Handy little bloke in a tight spot

Gurkha soldiers are amongst the best soldiers in the world, they are certainly near the top in terms of toughness.

Before the final assault on Port Stanley in the Falklands War the British forces dropped pamphlets on the Argie soldiers informing them that if they didn’t surrender forthwith then the first wav of troops into their defences would be the Gurkha troops.

Which brings me to this nuggety little fella who would be a handy little bloke in a tight spot.

Rifleman Tuljung Gurung of the Royal Gurkha Rifles who has been awarded an MC (military cross) Photo: JOHN STILLWELL/PA

Rifleman Tuljung Gurung of the Royal Gurkha Rifles who has been awarded an MC (military cross) Photo: JOHN STILLWELL/PA

A Gurkha who took on an Afghan insurgent in hand-to-hand combat after being shot in the helmet will be recognised in the latest round of military honours today.

Acting Lance Corporal Tuljung Gurung, from The Royal Gurkha Rifles, fell three metres from a watch tower during the fight but said he had wanted to stay alive so he could save his colleagues. 

He is among some 117 servicemen and women recognised in the Operational Honours list, who will be honoured at an Investiture ceremony in Buckingham Palace later this year.

… Then a 28-year-old Rifleman, ALCpl Gurung was on guard at a patrol base near Lashkar Gah when the Afghan, along with another insurgent, attacked.

When the two men were challenged, they opened fire, and ALCpl Gurung was hit by a bullet on his helmet, knocking him to the ground.

Still dazed from the blast, he saw a grenade bounce off the ceiling of the guard tower he was in but managed to pick it up and throw it out just before it detonated, knocking him over again.

He said: “I realised that if I ran away it would explode. I realised that I needed to do something, so I rolled it away.

“I fell down on the floor, there was dust everywhere, it was like a storm.”

As he climbed to his feet after the explosion, he saw one of the attackers climbing into the tower and drew his kukri – the traditional Nepalese knife used by Gurkhas – to take him on in hand-to-hand combat.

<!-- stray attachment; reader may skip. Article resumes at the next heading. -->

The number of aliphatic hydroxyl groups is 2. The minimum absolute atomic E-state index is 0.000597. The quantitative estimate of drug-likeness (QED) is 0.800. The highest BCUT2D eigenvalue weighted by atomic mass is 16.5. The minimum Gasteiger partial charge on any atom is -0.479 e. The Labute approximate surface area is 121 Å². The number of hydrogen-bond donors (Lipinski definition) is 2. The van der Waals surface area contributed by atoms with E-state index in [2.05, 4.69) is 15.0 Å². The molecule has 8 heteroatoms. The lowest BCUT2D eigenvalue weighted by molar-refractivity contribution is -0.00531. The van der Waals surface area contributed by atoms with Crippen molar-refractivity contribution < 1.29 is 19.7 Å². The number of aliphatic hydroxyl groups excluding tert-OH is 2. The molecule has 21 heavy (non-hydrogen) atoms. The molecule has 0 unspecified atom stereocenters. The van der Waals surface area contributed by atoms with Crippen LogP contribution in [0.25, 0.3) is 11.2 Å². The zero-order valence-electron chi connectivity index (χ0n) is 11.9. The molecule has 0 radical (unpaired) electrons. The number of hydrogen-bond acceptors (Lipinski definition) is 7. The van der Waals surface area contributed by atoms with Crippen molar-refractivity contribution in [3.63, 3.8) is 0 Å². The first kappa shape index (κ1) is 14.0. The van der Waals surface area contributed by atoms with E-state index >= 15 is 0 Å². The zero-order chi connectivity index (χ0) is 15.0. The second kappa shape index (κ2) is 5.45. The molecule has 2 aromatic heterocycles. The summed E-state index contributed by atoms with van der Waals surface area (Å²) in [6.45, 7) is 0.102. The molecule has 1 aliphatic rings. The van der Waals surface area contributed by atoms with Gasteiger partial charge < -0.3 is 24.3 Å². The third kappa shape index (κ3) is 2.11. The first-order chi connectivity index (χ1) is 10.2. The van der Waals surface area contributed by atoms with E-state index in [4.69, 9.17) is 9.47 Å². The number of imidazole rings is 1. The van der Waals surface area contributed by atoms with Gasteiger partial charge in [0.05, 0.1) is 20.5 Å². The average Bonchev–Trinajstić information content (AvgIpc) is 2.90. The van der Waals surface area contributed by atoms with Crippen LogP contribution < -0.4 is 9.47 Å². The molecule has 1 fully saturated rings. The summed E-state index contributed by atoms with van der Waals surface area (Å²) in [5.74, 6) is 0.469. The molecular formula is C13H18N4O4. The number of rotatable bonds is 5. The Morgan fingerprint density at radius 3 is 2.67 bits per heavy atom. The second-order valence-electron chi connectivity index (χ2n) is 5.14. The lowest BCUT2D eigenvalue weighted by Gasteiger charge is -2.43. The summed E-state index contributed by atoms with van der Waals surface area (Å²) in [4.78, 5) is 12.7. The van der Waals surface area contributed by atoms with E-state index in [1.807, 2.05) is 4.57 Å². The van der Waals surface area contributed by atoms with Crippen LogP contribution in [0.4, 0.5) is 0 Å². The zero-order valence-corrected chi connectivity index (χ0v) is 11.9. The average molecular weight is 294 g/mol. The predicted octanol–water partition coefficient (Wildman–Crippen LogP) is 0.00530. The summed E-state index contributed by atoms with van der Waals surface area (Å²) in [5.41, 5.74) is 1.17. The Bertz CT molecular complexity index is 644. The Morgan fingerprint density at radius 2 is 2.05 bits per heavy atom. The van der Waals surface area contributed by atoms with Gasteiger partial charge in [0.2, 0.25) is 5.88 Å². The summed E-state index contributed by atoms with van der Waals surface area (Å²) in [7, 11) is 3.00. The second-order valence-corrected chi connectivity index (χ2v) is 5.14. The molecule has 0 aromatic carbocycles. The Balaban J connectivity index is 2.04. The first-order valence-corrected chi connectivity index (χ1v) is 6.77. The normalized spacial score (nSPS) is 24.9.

“He was quite a bit bigger than me and was wearing quite thick clothes,” ALCpl Gurung from Nepal said. “I just hit him in the hand, body, I just started to hit him.

“He tried to push me inside. During the fight I was screaming so my next colleague could hear me and send somebody.”

The men fell three metres from the tower as they fought, landing on the ground outside the base, and ALCpl Gurung continued his assault, forcing the insurgent to flee.

“I just thought, ‘ I don’t want to die. If I am alive I can save my colleagues’,” he said.

“I thought, ‘Before he does something I have to do something’. I was like a madman.”

The Gurkha, who was left with a sore neck and swelling to his back after the incident in the early hours of the morning in March., will receive the Military Cross for his gallantry and courage.

I wonder what happened to the bad wog that tried to have a go? Those kukri are pretty sharp. Chop chop.

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As much at home writing editorials as being the subject of them, Cam has won awards, including the Canon Media Award for his work on the Len Brown/Bevan Chuang story. When he’s not creating the news, he tends to be in it, with protagonists using the courts, media and social media to deliver financial as well as death threats.

They say that news is something that someone, somewhere, wants kept quiet. Cam Slater doesn’t do quiet and, as a result, he is a polarising, controversial but highly effective journalist who takes no prisoners.

He is fearless in his pursuit of a story.

Love him or loathe him, you can’t ignore him.